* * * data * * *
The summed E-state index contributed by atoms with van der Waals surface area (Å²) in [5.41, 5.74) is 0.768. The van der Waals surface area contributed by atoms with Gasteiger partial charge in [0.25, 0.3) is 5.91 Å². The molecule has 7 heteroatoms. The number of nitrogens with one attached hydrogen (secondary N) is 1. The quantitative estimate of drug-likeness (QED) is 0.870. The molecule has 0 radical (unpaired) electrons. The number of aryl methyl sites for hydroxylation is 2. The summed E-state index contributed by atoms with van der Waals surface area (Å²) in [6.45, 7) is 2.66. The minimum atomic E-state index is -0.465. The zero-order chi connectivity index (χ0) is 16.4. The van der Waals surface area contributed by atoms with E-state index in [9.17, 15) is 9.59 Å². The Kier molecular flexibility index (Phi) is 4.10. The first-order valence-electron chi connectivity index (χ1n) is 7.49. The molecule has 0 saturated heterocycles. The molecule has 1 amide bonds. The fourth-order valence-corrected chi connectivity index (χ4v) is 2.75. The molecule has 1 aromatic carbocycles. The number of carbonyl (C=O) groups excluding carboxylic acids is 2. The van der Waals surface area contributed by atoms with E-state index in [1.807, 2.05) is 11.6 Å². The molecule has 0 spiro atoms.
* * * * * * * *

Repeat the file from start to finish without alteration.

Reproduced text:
The summed E-state index contributed by atoms with van der Waals surface area (Å²) in [5.41, 5.74) is 0.768. The van der Waals surface area contributed by atoms with Gasteiger partial charge in [0.25, 0.3) is 5.91 Å². The molecule has 7 heteroatoms. The number of nitrogens with one attached hydrogen (secondary N) is 1. The quantitative estimate of drug-likeness (QED) is 0.870. The molecule has 0 radical (unpaired) electrons. The number of aryl methyl sites for hydroxylation is 2. The summed E-state index contributed by atoms with van der Waals surface area (Å²) in [6.45, 7) is 2.66. The minimum atomic E-state index is -0.465. The zero-order chi connectivity index (χ0) is 16.4. The van der Waals surface area contributed by atoms with E-state index in [9.17, 15) is 9.59 Å². The Kier molecular flexibility index (Phi) is 4.10. The first-order valence-electron chi connectivity index (χ1n) is 7.49. The molecule has 0 saturated heterocycles. The molecule has 1 amide bonds. The fourth-order valence-corrected chi connectivity index (χ4v) is 2.75. The molecule has 1 aromatic carbocycles. The number of carbonyl (C=O) groups excluding carboxylic acids is 2. The van der Waals surface area contributed by atoms with E-state index in [1.807, 2.05) is 11.6 Å². The molecule has 0 spiro atoms.